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Credulity hits low note in 'The Singing Forest'

June 25, 2004|Kevin Thomas | Times Staff Writer

Jorge Ameer's "The Singing Forest," a mawkish, amateurish drama about reincarnation, is unlikely to win converts. Awkwardly staged and edited and fitted out with an overly intrusive score drawn primarily from classical music, the film consistently subverts the earnest efforts of its cast.

A middle-aged, widowed writer, Christopher (Jon Sherrin), has long been haunted, even before the birth of his daughter, Destiny (Erin Leigh Price), by the belief that in an earlier life he was a gay German who with his lover became victims of the Holocaust. Destiny, who he has not seen since her college days, has now informed him of her upcoming marriage.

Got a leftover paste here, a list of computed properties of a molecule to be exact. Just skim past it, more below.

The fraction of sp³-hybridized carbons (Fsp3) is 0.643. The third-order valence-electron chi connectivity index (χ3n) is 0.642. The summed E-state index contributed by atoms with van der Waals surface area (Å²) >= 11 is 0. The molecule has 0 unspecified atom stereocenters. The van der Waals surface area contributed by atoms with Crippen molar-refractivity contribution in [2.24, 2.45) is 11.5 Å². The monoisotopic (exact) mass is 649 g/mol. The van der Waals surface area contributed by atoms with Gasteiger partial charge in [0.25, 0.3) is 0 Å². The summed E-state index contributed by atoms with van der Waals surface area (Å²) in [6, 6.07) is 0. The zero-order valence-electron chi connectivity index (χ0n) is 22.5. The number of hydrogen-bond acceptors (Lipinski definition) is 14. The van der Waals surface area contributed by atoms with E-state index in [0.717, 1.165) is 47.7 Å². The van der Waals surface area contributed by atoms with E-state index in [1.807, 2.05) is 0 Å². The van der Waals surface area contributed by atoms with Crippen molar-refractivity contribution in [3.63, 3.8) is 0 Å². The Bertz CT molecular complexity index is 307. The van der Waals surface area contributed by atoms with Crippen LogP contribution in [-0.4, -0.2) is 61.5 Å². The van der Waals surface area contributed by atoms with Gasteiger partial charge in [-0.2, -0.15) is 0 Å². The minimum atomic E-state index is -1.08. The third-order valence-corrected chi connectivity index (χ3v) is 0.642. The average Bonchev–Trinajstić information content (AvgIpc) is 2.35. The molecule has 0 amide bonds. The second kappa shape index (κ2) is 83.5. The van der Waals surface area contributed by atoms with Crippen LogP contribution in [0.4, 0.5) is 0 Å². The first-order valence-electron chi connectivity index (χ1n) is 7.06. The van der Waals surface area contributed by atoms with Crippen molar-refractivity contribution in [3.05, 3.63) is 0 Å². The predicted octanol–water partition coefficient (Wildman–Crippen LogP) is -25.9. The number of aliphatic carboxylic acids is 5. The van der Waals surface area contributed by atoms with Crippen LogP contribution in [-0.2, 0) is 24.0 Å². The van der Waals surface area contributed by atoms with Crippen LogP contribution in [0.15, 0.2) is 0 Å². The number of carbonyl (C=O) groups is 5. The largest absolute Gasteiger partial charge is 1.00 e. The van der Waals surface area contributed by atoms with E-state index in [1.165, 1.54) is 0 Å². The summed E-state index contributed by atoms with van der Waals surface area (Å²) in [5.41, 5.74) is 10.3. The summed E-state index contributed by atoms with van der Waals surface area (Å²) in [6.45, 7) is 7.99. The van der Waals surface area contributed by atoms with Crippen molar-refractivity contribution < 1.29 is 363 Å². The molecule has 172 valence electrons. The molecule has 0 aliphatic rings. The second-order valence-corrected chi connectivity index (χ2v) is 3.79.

Father and daughter are happily reunited but, by golly, no sooner does Christopher meet his soon-to-be son-in-law, Ben (Craig Pinskton), than he senses that Ben is the reincarnation of the gay German's lover. If this sounds like a stretch, it's only the beginning.

If nothing else can be said of "The Singing Forest," it is assuredly fearless in defying credibility at every turn and on every level.


'The Singing Forest'

MPAA rating: Unrated

Times guidelines: Adult themes, some sensuality

Jon Sherrin...Christopher

Craig Pinkston...Ben

Erin Leigh Price...Destiny

Toni Zobel...Psychic

A Hollywood Independents presentation. Writer-producer-director Jorge Ameer. Cinematographer Gary Tachell. Editors L. Black, Lawrence Benedict, Kristen Reed, Michelle Clay. Art director Rebae Plant. Running time: 1 hour, 12 minutes.

Exclusively at the Sunset 5, 8000 Sunset Blvd., West Hollywood, (323) 848-3500.

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